Banning tents/pop-ups in Fishing Bridge is a precaution. When you have a lot of inexperienced city folk camp there on their vacation there will always be one or two that don't follow rules of food storage. This is dangerous for all in the park as this will bring bears into the campground. It's not only food in tents it's toothpaste, deoderant and anything with an odor.

 

We have been volunteers often and we once volunteered in Rocky Mtn. Nat'l Park. A scene we will never forget is when a group of girl scouts returned from a hike. One, in particular, threw her backpack into the tent - complete with yummy food. Bears have a keen sense of smell. Bears walk through campgrounds occasionally. This one did and smelled the food. It tore into the tent and grabbed the backpack. No one was inside the tent. It proceeded to carefully open the backpack like he had done this before. By this time with a lot of screaming girls, the rangers showed up and the bear was unnecessarily 'disposed' of. Once a bear knows where food is it's considered dangerous. We all felt so bad for the bear. It wasn't his fault. It was the girl's fault. They all packed up and left.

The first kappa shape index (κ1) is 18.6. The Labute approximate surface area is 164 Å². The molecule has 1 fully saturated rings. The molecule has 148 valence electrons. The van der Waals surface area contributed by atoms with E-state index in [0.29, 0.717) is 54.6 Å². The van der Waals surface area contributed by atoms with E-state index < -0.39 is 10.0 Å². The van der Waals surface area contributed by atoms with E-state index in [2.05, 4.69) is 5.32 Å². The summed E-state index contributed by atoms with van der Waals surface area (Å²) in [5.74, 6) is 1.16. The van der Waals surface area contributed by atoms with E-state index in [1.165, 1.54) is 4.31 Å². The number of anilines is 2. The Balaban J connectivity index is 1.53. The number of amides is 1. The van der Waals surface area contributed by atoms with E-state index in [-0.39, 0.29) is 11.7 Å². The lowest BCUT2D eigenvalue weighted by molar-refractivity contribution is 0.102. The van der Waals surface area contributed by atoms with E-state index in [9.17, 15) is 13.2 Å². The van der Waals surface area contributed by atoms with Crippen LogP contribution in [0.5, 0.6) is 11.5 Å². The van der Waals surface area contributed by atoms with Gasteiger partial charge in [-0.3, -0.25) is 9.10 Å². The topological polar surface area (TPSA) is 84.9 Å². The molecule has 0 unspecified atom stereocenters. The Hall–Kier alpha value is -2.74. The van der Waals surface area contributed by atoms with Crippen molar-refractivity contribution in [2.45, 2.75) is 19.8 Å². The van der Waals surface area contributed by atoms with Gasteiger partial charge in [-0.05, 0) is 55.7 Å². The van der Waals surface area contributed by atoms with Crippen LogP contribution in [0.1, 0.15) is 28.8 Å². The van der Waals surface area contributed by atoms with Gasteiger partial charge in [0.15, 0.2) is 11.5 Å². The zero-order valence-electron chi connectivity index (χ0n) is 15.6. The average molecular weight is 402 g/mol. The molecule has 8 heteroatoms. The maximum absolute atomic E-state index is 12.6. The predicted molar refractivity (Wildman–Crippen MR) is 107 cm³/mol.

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No food in tents at night

Lipstick, deodorents, etc can attract them

Once a bear has gotten in an ice chest they know what to look for. If you do leave one in the car put a lumpy blanket over it so it doesnt look like an ice chest. A dumpster overflowing is a bears gourmet treat and the camphosts worst nightmare the next morning cleaning up trash the bear scattered for a 1/4 mile or more !